US President Donald Trump appears to have changed his story about a 2016 meeting at Trump Tower that is pivotal to the special counsel's investigation, tweeting that his son met with a Kremlin-connected lawyer to collect information about his political opponent.
"Fake News reporting, a complete fabrication, that I am concerned about the meeting my wonderful son, Donald, had in Trump Tower," Trump wrote in a Sunday tweet.
"This was a meeting to get information on an opponent, totally legal and done all the time in politics - and it went nowhere. I did not know about it!"
But 13 months ago Trump, gave a far different explanation for the meeting.
A July 2017 statement dictated by the president but released under the name of Donald Trump Jr., read: "We primarily discussed a program about the adoption of Russian children that was active and popular with American families years ago."
The latest twist came amid a series of searing tweets sent from his New Jersey golf club, in which he tore into two of his favourite targets, the news media and Robert Mueller's ongoing investigation into possible links between the president's campaign and Russia.
Trump unleashed particular fury at reports that he was anxious about the Trump Tower meeting attended by Donald Trump Jr. and other senior campaign officials.
Trump's critics immediately pounced on the new story, the latest of several versions of events about a meeting for which emails were discovered between the president's eldest son and an intermediary from the Russian government offering damaging information about Trump's opponent, Hillary Clinton. Betraying no surprise or misgivings about the offer from a hostile foreign power, Trump Jr. replied: "If it's what you say I love it especially later in the summer."
Sunday's tweet was Trump's clearest statement yet on the purpose of the meeting, which has become a focal point of Mueller's investigation even as the president and his lawyers try to downplay its significance and pummel the Mueller probe with attacks, labelling the probe a one sided "Witch Hunt".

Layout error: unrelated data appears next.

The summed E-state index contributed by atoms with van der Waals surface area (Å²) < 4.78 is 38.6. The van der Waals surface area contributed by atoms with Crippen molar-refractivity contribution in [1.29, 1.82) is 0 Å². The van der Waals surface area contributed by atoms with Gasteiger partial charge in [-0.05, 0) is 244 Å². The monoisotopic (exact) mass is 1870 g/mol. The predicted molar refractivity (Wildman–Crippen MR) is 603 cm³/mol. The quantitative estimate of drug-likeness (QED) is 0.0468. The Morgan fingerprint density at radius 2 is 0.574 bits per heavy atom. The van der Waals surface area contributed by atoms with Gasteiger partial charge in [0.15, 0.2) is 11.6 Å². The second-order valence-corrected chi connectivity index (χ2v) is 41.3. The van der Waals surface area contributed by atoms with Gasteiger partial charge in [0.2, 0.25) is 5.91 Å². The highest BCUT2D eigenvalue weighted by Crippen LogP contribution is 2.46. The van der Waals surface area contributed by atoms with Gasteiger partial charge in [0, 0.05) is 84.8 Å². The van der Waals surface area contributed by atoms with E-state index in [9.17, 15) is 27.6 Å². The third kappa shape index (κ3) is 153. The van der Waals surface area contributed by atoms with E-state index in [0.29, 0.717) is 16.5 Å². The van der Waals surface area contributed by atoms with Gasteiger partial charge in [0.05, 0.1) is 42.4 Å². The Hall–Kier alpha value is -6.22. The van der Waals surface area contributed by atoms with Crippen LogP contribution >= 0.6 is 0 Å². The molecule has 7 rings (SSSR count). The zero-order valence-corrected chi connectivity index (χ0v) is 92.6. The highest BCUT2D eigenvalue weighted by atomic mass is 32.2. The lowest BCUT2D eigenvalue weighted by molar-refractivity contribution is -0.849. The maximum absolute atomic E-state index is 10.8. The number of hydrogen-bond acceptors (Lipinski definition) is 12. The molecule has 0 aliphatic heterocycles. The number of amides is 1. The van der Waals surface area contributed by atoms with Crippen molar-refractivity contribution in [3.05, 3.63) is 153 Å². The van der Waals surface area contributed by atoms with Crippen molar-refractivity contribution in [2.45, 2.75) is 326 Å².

But as Trump and his allies have tried to discredit the probe, a new talking point has emerged: that even if that meeting was held to collect damaging information, none was provided and "collusion" - Trump's go-to description of what Mueller is investigating - never occurred.
"The question is what law, statute or rule or regulation has been violated, and nobody has pointed to one," said Jay Sekulow, one of Trump's lawyers, on ABC's "This Week."
Legal experts have pointed out several possible criminal charges, including conspiracy against the United States and aiding and abetting a conspiracy.
Despite Trump's public Twitter denial, the president has expressed worry that his son may face legal exposure even as he believes he did nothing wrong, according to three people close to the White House familiar with the president's thinking but not authorised to speak publicly about private conversations.
Sekulow acknowledged that the public explanation for the meeting has changed but insisted that the White House has been very clear with the special counsel's office. He said he was not aware of Trump Jr. facing any legal exposure.